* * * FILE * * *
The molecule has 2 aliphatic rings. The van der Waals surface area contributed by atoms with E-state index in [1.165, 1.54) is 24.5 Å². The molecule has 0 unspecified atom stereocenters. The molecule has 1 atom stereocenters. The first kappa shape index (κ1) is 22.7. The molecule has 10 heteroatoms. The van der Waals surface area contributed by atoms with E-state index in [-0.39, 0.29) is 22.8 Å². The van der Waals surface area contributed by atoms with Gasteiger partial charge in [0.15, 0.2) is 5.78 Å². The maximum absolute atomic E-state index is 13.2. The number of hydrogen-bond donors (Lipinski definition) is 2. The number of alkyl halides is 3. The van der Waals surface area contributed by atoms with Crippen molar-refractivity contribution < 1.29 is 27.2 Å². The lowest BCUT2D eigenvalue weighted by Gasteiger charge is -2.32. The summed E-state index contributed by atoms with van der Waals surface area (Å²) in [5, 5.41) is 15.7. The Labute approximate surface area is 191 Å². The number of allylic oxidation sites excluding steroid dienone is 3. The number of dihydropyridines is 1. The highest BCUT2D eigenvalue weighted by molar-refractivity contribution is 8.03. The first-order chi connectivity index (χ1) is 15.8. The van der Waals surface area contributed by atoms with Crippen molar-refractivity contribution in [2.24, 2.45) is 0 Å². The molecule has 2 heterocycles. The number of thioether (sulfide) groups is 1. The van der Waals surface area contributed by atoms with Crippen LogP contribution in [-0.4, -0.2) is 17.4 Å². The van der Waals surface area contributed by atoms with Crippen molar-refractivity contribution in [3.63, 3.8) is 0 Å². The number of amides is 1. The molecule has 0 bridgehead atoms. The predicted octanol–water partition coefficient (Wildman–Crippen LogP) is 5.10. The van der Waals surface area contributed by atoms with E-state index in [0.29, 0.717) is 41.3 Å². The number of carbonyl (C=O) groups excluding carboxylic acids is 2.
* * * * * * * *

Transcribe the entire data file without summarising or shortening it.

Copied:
The molecule has 2 aliphatic rings. The van der Waals surface area contributed by atoms with E-state index in [1.165, 1.54) is 24.5 Å². The molecule has 0 unspecified atom stereocenters. The molecule has 1 atom stereocenters. The first kappa shape index (κ1) is 22.7. The molecule has 10 heteroatoms. The van der Waals surface area contributed by atoms with E-state index in [-0.39, 0.29) is 22.8 Å². The van der Waals surface area contributed by atoms with Gasteiger partial charge in [0.15, 0.2) is 5.78 Å². The maximum absolute atomic E-state index is 13.2. The number of hydrogen-bond donors (Lipinski definition) is 2. The number of alkyl halides is 3. The van der Waals surface area contributed by atoms with Crippen molar-refractivity contribution < 1.29 is 27.2 Å². The lowest BCUT2D eigenvalue weighted by Gasteiger charge is -2.32. The summed E-state index contributed by atoms with van der Waals surface area (Å²) in [5, 5.41) is 15.7. The Labute approximate surface area is 191 Å². The number of allylic oxidation sites excluding steroid dienone is 3. The number of dihydropyridines is 1. The highest BCUT2D eigenvalue weighted by molar-refractivity contribution is 8.03. The first-order chi connectivity index (χ1) is 15.8. The van der Waals surface area contributed by atoms with Crippen molar-refractivity contribution in [2.24, 2.45) is 0 Å². The molecule has 2 heterocycles. The number of thioether (sulfide) groups is 1. The van der Waals surface area contributed by atoms with Crippen LogP contribution in [-0.4, -0.2) is 17.4 Å². The van der Waals surface area contributed by atoms with Crippen molar-refractivity contribution in [3.63, 3.8) is 0 Å². The number of amides is 1. The molecule has 0 bridgehead atoms. The predicted octanol–water partition coefficient (Wildman–Crippen LogP) is 5.10. The van der Waals surface area contributed by atoms with E-state index in [0.29, 0.717) is 41.3 Å². The number of carbonyl (C=O) groups excluding carboxylic acids is 2.